Questions about Jordan’s return resurface

Questions about Jordans return resurface

by Dave Morain

At the beginning of the 2001-2002 NBA season the experts had their hands full answering the numerous questions that plagued fans.

Would Allen Iverson replicate last year’s MVP season? Is there a team that could unseat Kobe, Shaq, and the Lakers? How many technical fouls would Rasheed Wallace accumulate? Running tally: No, No, and 24.

The question on everyone’s mind had nothing to do with playoffs or MVP awards. It had to do with the return of the greatest player ever to dribble a basketball, Michael Jordan. The announcement came last October that he would play again in the NBA, this time for the Washington Wizards, the team that he had worked for as head of basketball operations for the past year.

Some questioned Jordan’s motives for returning to the hardwood. He had finished his career in storybook fashion, nailing an 18-foot jump shot at the buzzer to beat the Utah Jazz and win his sixth NBA Championship. Why would he want to come back?

Others questioned his age. Gone were the high-flying days of old, his once spring-loaded legs replaced by a tired pair with as much wear and tear as anyone’s in the league. His body’s changes were not exactly conducive with changes in the game over the past three years, either. Not only would he have to move to the new position of wing man, but he would also have to defend against the new type of young, ultra-athletic players that were part of the evolving NBA. His 39-year-old body could not possibly endure the rigors of going up and down the court every night against the likes of Tracy McGrady, Paul Pierce, and Ricky Davis.

Still others questioned his ability to dominate a game. He could take over in the blink of an eye and score twelve straight without so much as an afterthought. Once, Reggie Miller said something to Jordan after draining a three-pointer at the end of a half. The next half, Jordan lit Miller up for 27. That was the kind of player he was. His ability to get to the basket and finish was unmatched, and he could create an open shot at any time with his patented turn around jumper. How would he fair in an older, slower body against taller opponents? Would he even average 20 points per game?

All these questions were laid by the All-Star break. The Wizards were 25-21, winning six more than the entire previous year and in only half the games. They were on pace to reach the playoffs for the first time since the older Bush was in office. Jordan had proved he could score by dropping over the 30 in only his second game back. His teammates were coming around, too. Shooting guard Richard Hamilton’s points per game had gone up significantly since last year, and rookies Brendan Haywood and Bobby Simmons were beginning to show signs of improvement, as was high school man-child and number one draft pick Kwame Brown.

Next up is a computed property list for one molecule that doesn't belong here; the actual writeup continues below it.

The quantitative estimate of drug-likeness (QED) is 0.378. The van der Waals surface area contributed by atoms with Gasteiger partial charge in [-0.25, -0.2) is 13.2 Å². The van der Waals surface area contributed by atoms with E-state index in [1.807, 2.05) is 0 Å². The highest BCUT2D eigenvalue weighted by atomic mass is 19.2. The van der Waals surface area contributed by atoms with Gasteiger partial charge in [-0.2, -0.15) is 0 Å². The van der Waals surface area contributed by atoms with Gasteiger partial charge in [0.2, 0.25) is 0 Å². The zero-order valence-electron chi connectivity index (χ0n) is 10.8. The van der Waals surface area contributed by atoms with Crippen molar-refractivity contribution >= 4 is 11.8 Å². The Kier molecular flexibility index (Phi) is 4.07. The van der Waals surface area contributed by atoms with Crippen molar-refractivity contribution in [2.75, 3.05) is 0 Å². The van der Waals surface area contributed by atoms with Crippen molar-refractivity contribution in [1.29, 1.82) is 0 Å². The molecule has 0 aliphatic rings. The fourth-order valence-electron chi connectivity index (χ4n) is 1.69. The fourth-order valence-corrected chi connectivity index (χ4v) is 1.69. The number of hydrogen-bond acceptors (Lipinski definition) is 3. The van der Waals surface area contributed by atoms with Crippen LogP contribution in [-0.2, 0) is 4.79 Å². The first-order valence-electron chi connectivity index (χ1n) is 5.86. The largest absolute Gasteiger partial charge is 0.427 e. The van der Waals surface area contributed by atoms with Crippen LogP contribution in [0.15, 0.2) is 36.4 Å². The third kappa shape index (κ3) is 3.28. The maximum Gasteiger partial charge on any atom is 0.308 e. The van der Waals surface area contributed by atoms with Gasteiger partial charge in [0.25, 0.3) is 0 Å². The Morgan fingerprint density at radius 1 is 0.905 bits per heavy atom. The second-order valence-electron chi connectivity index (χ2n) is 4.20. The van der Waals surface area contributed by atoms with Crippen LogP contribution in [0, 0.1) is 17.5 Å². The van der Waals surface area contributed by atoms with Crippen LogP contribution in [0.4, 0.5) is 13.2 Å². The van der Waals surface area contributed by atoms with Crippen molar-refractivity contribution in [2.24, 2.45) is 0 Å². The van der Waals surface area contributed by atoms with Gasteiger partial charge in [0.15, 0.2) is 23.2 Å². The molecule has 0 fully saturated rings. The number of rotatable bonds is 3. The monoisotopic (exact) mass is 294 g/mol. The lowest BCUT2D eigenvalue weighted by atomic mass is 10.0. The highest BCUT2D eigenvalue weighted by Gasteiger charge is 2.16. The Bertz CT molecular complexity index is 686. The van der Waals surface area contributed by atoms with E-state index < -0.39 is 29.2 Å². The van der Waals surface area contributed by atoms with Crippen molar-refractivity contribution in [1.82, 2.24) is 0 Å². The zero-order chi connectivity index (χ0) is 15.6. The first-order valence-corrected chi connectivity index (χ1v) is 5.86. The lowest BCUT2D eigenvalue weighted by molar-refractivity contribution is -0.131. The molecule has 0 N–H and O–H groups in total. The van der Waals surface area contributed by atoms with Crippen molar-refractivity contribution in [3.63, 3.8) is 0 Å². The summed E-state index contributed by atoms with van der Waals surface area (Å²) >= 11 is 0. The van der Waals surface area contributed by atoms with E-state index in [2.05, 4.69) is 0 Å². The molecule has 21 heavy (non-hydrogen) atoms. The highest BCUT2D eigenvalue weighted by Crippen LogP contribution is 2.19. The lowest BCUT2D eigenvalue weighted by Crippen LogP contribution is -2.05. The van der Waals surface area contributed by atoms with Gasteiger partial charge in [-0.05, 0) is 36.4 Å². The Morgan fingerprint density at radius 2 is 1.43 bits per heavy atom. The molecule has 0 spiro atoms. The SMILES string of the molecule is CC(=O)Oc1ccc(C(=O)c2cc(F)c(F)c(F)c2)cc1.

However, surgery to Jordan’s knee in February cost the team its momentum and thus began a slow descending slide out of playoff contention. This last week, he announced that he would finish the year on the injured list. Thus, the question still looms: Was Jordan’s return a success? Though some would say that he failed in getting the Wizards to the playoffs, in duplicating his ability to control a game, and in the substantial drop in points per game (this season’s 22.0 ppg is the second-worst of his career), the fact that he was able to still be a major factor in the outcome of every single game he plays in despite his age is indicative of making his comeback a truly successful endeavor. He turned around the worst franchise in the NBA, helped develop some talent for later down the road, and led the Wizards in points per game, assists, and steals.

Jordan’s season is a testament to the triumph of the human spirit. The obstacles that he had to overcome on his way back to becoming an All-Star caliber force in the NBA sweep away any doubts that his comeback is anything other than a complete victory. He has answered every question this year in typical Jordan fashion. Of course, that won’t stop the same one from being asked again at the start of next season.